Predictability itself is not a fixed quantity, but varies with each situation. Some weather systems are strongly influenced by larger scale phenomena happening over longer periods of time for which forecasts can be quite reliable. For example, weather in much of the tropics depends on the El Nino Southern Oscillation (ENSO), a pattern of sea surface temperature and atmospheric pressure in the tropical Pacific which persists for several months. Others may be dominated by brief, local processes that are much harder to predict, like convection. In general, models are able to simulate the cascade of energy downwards, from large movements like the jet stream down to small waves and turbulence. The reverse case is not so easy: it is a major challenge to represent the effects of processes occurring at small physical scales and short time periods, like turbulence and convection, on the wider weather. Consistent with the butterfly effect, some of the effects of small-scale processes are inherently unpredictable and must be represented by random noise.
A good test for the usefulness of a seasonal forecast is whether it offers an improvement over simply looking at the average conditions. In other words, can we do a better job if we simply say that summer temperatures will be the same this year as they have been on average over the last 30 years? Weather prediction models beat statistical forecasts in the tropics, where the influence of ENSO is strong and fairly predictable. This has not in general been the case over Europe and in other higher latitude regions, where lots of different phenomena interact (Buizza, 2014). However, the latest forecast systems are starting to show some skill even here (Scaife, 2014b).
Temperature forecasts several months ahead are often better than looking at long term data. Predictive skill for precipitation, however, is much worse. This is because rainfall is driven partly by local processes, right down to how individual raindrops are formed. Temperature on the other hand, tends to be controlled by larger, more predictable features (Buizza, 2014). That said, the disastrous floods in Pakistan in 2012 were well forecast a week ahead by ECMWF because, in that particular situation, the rainfall was controlled by large air movements that were relatively well understood (Hoskins, 2012).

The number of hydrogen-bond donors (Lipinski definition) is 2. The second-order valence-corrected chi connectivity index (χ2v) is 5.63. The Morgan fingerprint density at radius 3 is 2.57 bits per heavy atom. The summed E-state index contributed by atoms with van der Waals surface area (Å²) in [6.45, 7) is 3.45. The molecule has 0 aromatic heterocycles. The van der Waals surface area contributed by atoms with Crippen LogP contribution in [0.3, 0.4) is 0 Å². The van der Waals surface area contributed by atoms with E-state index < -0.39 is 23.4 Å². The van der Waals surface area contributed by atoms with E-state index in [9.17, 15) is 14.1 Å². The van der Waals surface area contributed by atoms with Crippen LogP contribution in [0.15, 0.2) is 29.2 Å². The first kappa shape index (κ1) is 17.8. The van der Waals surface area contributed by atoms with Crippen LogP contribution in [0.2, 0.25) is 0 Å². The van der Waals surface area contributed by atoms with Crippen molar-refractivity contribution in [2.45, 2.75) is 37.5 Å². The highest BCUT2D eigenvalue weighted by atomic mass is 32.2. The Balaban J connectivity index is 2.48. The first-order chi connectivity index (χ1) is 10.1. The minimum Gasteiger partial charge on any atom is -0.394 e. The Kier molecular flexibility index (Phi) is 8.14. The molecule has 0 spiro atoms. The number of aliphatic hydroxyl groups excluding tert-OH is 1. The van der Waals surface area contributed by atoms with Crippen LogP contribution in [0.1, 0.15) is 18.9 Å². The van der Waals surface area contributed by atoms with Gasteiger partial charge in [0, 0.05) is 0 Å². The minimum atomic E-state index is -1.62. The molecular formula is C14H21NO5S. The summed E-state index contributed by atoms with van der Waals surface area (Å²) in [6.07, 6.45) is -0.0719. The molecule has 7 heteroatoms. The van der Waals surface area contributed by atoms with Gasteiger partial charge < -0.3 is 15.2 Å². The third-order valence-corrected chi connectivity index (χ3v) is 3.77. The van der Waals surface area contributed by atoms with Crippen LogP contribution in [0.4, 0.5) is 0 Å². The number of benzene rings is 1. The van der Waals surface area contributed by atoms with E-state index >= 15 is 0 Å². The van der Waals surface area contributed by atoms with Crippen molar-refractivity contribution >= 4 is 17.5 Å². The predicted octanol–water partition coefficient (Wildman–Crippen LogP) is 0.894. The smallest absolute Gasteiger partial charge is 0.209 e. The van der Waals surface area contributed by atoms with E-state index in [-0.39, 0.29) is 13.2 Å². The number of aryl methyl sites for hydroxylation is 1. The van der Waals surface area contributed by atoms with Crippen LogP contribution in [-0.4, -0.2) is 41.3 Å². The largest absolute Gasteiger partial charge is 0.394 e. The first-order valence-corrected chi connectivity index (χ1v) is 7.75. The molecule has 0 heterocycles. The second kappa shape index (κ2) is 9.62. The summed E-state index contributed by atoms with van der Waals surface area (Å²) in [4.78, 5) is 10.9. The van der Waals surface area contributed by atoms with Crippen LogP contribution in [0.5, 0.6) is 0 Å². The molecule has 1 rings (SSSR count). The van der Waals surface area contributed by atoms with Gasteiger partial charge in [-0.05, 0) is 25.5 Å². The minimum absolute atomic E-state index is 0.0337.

The challenging reality is that predictability varies from case to case according to the physical factors controlling each phenomenon. Extracting predictive information across both space and time scales can allow us to unpick these convoluted problems and make real improvements in seasonal prediction (Hoskins, 2012).
With thanks to Brian Hoskins for his helpful review comments.
Lorenz, 1963. Deterministic non-periodic flow. JAS 20:130-141.
UKMO, 2014. Summer 2009. http://www.metoffice.gov.uk/climate/uk/2009/summer.html. Accessed 20/03/2014.
Bechtold, P., N. Semane, P. Lopez, J.-P. Chaboureau, A. Beljaars, N. Bormann, 2013: Representing equilibrium and non-equilibrium convection in large-scale models. ECMWF RD TM 705, available at http://www.ecmwf.int/publications/library/ecpublications/_pdf/tm/701-800/tm705.pdf
Buizza, R., 2014. Coupled prediction: opportunities and challenges. Seminar, Imperial College London, 18th March.
Scaife, A., 2014a. Forecasting European winters: present capability and potential improvements. Willis Research Network Seminar: Forecasting, Flood & Fortitude: An Afternoon with Willis, 18th March.
Scaife, A., 2014b. Skilful long range prediction of European and North American winters. GRL, in press.
Hoskins, B., 2012. The potential for skill across the range of seamless weather-climate prediction problem: a stimulus for our science. QJRMS 139(672):573-584.
 Convection is when local heating causes air to rise